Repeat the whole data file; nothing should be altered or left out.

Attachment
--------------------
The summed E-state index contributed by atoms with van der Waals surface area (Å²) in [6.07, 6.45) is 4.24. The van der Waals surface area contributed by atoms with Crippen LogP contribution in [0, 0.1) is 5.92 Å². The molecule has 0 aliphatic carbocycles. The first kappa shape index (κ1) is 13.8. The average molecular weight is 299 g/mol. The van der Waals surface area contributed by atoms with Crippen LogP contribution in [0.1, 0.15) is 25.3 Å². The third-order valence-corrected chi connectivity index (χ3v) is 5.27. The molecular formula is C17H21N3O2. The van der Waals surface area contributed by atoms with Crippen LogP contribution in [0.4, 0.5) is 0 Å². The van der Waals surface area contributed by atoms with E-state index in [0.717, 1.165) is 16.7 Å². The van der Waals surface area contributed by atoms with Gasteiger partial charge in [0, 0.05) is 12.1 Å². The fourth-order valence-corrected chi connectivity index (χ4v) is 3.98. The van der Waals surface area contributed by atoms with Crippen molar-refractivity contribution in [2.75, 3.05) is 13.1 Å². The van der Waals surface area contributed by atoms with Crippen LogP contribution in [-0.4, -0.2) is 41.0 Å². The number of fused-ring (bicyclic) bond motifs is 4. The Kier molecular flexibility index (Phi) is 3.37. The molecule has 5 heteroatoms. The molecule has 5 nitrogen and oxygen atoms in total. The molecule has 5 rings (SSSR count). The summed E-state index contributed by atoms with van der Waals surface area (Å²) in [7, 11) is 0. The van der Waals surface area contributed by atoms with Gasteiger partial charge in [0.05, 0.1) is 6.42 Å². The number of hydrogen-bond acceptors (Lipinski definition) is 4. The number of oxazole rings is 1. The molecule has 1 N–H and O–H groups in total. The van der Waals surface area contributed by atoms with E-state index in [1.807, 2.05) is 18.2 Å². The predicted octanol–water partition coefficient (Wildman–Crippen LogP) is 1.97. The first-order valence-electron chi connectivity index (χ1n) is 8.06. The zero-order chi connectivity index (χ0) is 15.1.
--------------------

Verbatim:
The summed E-state index contributed by atoms with van der Waals surface area (Å²) in [6.07, 6.45) is 4.24. The van der Waals surface area contributed by atoms with Crippen LogP contribution in [0, 0.1) is 5.92 Å². The molecule has 0 aliphatic carbocycles. The first kappa shape index (κ1) is 13.8. The average molecular weight is 299 g/mol. The van der Waals surface area contributed by atoms with Crippen LogP contribution in [0.1, 0.15) is 25.3 Å². The third-order valence-corrected chi connectivity index (χ3v) is 5.27. The molecular formula is C17H21N3O2. The van der Waals surface area contributed by atoms with Crippen LogP contribution in [0.4, 0.5) is 0 Å². The van der Waals surface area contributed by atoms with E-state index in [0.717, 1.165) is 16.7 Å². The van der Waals surface area contributed by atoms with Gasteiger partial charge in [0, 0.05) is 12.1 Å². The fourth-order valence-corrected chi connectivity index (χ4v) is 3.98. The van der Waals surface area contributed by atoms with Crippen molar-refractivity contribution in [2.75, 3.05) is 13.1 Å². The van der Waals surface area contributed by atoms with Crippen LogP contribution in [-0.4, -0.2) is 41.0 Å². The number of fused-ring (bicyclic) bond motifs is 4. The Kier molecular flexibility index (Phi) is 3.37. The molecule has 5 heteroatoms. The molecule has 5 nitrogen and oxygen atoms in total. The molecule has 5 rings (SSSR count). The summed E-state index contributed by atoms with van der Waals surface area (Å²) in [7, 11) is 0. The van der Waals surface area contributed by atoms with Gasteiger partial charge in [0.05, 0.1) is 6.42 Å². The number of hydrogen-bond acceptors (Lipinski definition) is 4. The number of oxazole rings is 1. The molecule has 1 N–H and O–H groups in total. The van der Waals surface area contributed by atoms with E-state index in [1.807, 2.05) is 18.2 Å². The predicted octanol–water partition coefficient (Wildman–Crippen LogP) is 1.97. The first-order valence-electron chi connectivity index (χ1n) is 8.06. The zero-order chi connectivity index (χ0) is 15.1.